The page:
Photo by Steve Hockstein

When the ACLU of New Jersey first called for a licensure scheme for police officers in our state nearly two decades ago, we were proud to be in the vanguard of advocates who were already in the throes of a now-mainstream national reckoning: reimagining what accountable policing could and should look like in our communities.  

It took the New Jersey Legislature nearly 20 years to agree when the corresponding bill was finally passed and signed into law in 2022.  

In that time, more than 7,000 people across the country have been shot and killed by police.  

And in that time, we have continually urged lawmakers to avoid the same mistake in delaying action that will increase accountability and transparency of policing.  

Each day, we leverage every tool we have to push for a fair and equitable New Jersey. We call this integrated advocacy, an approach that utilizes litigation, political and legislative advocacy, community organizing, public education, and strategic communications to achieve our transformative vision for the future. In our work to hold police accountable, we’ve used these tools to call for police disciplinary records to be made public; for an end to unjust stops and searches by police; for communities to play an active role in oversight of law enforcement through civilian review boards; for the restriction of officers’ authority to use deadly force; and for the abolishment of qualified immunity, a legal principle that makes it nearly impossible to hold police accountable for misconduct. 

We partner with community advocates throughout the state through New Jersey Communities for Accountable Policing, a unified voice that puts impacted New Jerseyans at the forefront.  

And when inaction from those in power comes at a tragic, preventable human cost, we call for the accountability that the community needs.  

Most recently, on March 3 in Paterson, Najee Seabrooks was experiencing a mental health crisis when he called the police. The Paterson Healing Collective (PHC) – a community violence intervention group that Mr. Seabrooks worked at and dedicated his life to – was on the scene and pleaded with officers to let the Collective do what they do best: de-escalate and save lives. He deserved care from mental health professionals. Instead, he was shot and killed by police.  

Mr. Seabrooks should be alive today.  

Unified calls for action from the Paterson community, the ACLU-NJ, and partner advocates around the state are what pushed the New Jersey Attorney General to initiate a formal takeover of the Paterson Police Department, which is a drastic but necessary step in response to officers who have lost community trust for decades. 

But we know the Paterson community, and all New Jerseyans, deserve more. We’ve joined the local calls for a federal investigation by the Department of Justice. We’re working with community groups in Paterson to help advise during the AG’s investigation. We’ve filed public records requests on behalf of the PHC to learn about the ways in which the Passaic County Prosecutor’s Office has implemented an AG directive intended to improve how police handle interactions with people with special needs or mental illness. And we’ve called for federal and state investigations into other instances of police misconduct in Paterson, including a recent incident when officers brutalized teenagers who were recording police activity.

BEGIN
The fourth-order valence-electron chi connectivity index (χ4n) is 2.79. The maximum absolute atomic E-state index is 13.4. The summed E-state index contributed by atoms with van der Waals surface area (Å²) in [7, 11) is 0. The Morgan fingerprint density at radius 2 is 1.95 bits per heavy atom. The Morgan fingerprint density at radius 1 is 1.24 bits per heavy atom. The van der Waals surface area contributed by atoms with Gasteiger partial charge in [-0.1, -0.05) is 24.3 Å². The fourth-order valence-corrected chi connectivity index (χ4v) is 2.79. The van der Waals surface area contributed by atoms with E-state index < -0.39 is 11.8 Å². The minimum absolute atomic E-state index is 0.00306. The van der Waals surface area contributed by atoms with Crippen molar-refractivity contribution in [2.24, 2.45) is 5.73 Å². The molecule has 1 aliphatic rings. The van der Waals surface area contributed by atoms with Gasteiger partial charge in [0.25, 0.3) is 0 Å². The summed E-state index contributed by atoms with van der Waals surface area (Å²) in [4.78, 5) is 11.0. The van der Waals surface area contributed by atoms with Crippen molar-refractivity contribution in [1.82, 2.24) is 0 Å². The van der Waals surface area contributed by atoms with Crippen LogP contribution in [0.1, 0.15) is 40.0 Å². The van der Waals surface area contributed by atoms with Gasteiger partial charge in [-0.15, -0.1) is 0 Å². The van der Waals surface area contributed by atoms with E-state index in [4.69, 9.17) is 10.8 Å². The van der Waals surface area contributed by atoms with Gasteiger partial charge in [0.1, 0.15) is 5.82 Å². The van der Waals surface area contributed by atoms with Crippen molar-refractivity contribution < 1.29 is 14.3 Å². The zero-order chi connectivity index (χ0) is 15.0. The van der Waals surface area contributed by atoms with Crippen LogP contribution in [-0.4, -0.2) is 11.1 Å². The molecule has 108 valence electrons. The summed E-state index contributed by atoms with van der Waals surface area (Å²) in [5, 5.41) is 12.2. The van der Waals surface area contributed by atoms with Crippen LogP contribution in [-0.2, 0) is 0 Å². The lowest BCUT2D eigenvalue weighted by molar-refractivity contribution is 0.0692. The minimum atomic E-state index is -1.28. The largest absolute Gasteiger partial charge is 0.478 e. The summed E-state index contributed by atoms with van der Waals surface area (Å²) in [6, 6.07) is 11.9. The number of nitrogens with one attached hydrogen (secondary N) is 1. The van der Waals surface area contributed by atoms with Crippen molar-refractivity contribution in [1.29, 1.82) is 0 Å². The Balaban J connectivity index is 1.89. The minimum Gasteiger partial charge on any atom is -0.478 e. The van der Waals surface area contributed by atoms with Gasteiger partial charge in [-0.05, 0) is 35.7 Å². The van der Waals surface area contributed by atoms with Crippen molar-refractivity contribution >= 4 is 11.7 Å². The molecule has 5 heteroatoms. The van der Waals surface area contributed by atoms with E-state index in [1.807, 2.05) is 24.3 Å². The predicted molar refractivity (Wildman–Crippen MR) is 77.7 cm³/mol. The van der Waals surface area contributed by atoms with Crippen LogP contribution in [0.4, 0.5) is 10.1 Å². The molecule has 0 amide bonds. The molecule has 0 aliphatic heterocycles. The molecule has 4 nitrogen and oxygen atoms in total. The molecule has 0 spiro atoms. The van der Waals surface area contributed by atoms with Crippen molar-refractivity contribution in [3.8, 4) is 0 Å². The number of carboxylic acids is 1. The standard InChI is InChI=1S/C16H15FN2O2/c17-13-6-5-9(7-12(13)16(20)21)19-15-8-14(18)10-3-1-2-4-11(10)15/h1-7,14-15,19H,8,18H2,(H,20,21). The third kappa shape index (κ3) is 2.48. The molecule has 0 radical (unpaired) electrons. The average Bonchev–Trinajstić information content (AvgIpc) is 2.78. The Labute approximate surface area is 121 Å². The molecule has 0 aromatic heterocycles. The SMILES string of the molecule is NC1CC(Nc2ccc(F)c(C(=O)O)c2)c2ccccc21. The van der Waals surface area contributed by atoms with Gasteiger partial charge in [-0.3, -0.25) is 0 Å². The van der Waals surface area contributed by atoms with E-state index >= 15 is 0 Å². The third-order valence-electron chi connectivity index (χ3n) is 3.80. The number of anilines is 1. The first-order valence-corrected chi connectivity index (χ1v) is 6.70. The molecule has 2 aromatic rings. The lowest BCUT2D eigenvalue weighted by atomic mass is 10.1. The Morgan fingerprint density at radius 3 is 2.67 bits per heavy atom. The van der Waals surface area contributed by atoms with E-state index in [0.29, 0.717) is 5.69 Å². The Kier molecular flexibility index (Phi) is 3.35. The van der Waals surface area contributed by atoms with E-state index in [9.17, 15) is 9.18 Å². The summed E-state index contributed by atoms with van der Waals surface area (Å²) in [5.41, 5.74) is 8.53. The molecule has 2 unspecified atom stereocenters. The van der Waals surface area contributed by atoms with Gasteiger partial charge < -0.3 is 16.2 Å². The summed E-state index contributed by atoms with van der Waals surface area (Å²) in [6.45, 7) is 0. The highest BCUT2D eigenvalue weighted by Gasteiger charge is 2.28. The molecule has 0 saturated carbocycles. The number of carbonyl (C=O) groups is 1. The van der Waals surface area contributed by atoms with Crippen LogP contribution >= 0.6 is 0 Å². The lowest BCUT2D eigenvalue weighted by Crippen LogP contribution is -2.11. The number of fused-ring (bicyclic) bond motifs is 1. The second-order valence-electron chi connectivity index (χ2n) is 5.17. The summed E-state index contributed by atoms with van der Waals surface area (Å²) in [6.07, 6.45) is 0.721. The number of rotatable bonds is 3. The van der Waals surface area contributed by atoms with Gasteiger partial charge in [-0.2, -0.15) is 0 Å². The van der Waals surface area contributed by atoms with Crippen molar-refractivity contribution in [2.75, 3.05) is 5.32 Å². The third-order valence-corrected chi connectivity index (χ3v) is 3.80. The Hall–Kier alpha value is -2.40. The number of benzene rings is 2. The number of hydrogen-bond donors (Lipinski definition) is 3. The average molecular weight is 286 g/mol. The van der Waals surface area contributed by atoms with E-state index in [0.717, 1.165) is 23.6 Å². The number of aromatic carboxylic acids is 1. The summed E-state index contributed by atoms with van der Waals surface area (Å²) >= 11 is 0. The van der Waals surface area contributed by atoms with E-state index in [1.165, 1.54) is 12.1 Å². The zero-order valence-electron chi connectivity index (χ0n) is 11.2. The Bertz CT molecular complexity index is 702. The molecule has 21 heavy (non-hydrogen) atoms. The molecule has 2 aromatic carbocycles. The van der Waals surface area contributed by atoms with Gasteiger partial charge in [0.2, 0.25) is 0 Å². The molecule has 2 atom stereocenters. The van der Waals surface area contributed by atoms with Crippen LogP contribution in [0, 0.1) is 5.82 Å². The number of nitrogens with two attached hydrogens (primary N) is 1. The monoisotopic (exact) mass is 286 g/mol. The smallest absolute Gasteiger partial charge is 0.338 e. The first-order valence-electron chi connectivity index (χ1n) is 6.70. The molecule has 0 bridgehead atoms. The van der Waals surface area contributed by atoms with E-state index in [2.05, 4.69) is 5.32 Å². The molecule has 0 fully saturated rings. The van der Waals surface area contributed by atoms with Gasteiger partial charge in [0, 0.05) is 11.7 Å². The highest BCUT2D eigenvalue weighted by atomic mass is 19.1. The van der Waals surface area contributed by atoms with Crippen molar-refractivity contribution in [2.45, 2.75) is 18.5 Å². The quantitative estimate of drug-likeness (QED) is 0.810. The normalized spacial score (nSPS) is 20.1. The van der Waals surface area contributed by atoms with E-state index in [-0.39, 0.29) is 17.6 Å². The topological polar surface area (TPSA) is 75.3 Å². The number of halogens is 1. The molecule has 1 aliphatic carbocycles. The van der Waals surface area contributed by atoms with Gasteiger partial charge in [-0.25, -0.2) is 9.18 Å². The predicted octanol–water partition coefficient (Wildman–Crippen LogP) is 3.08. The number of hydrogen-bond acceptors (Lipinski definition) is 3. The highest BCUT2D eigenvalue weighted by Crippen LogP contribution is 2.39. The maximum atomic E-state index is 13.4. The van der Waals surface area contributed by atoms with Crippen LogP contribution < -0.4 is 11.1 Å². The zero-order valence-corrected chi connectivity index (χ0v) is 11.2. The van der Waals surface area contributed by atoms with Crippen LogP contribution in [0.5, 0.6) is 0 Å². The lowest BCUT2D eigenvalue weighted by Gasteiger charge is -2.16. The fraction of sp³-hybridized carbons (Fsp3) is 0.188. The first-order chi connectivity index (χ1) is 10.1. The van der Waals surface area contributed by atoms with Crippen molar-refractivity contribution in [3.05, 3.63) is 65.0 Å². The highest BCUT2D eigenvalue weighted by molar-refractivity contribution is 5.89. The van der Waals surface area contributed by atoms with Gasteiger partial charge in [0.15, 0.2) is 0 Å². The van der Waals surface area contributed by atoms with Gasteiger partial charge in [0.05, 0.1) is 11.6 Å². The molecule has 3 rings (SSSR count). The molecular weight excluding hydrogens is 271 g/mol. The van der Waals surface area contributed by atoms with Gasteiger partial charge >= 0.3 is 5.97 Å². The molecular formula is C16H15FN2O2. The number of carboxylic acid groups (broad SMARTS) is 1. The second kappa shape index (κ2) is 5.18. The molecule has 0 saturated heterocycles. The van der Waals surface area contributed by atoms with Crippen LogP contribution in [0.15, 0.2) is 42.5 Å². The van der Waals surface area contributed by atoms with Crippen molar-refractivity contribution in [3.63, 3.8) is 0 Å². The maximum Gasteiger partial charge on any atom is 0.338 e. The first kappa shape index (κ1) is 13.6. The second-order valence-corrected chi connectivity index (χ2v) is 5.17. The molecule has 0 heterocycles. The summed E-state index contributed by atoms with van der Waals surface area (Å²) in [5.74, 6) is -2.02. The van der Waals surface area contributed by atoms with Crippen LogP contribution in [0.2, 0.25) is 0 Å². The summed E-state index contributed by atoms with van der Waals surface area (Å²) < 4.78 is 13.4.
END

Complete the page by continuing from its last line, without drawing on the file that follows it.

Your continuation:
Protecting and expanding civil rights and civil liberties for all is what the ACLU does best. We challenge authority directly. We embrace action and protest. We organize against power. We advance landmark cases through the courts and make arguments about correcting injustice and our vision for the future. 

We’ve seen our integrated advocacy approach shift popular opinion, push our communities toward progress, and mobilize the public and stakeholders alike to achieve change that has powered our movement for generations and continues to ground our work today.  

Our legal docket at the New Jersey Supreme Court has proven that both incremental and transformative change are possible through the courts.  

But even our most tried and true strategies – litigation, political and legislative advocacy, community organizing, public education, and strategic communications, to name just a few – are often met with resistance from lawmakers who too often prioritize law enforcement and other state power over people.  

For New Jersey to achieve wholesale change in law enforcement – and address the stark racial disparities that continue to perpetuate violence against Black and brown communities – lawmakers must come to the table with the intention to represent the needs of their constituents. 

New Jersey has proven it can be a national leader in pioneering a future that is fairer and more just. We can be fearless and lean into our values of justice for all and reimagine policing as we know it. It’s past time for lawmakers to put power in people, not police. Until lawmakers act, more Black lives are put at risk and our communities are left to pay an immeasurable price.  

With each passing day of silence, legislators’ ties to the police lobby only grow louder. Soon, it will be a deafening roar on the mind of every New Jerseyan casting their ballot.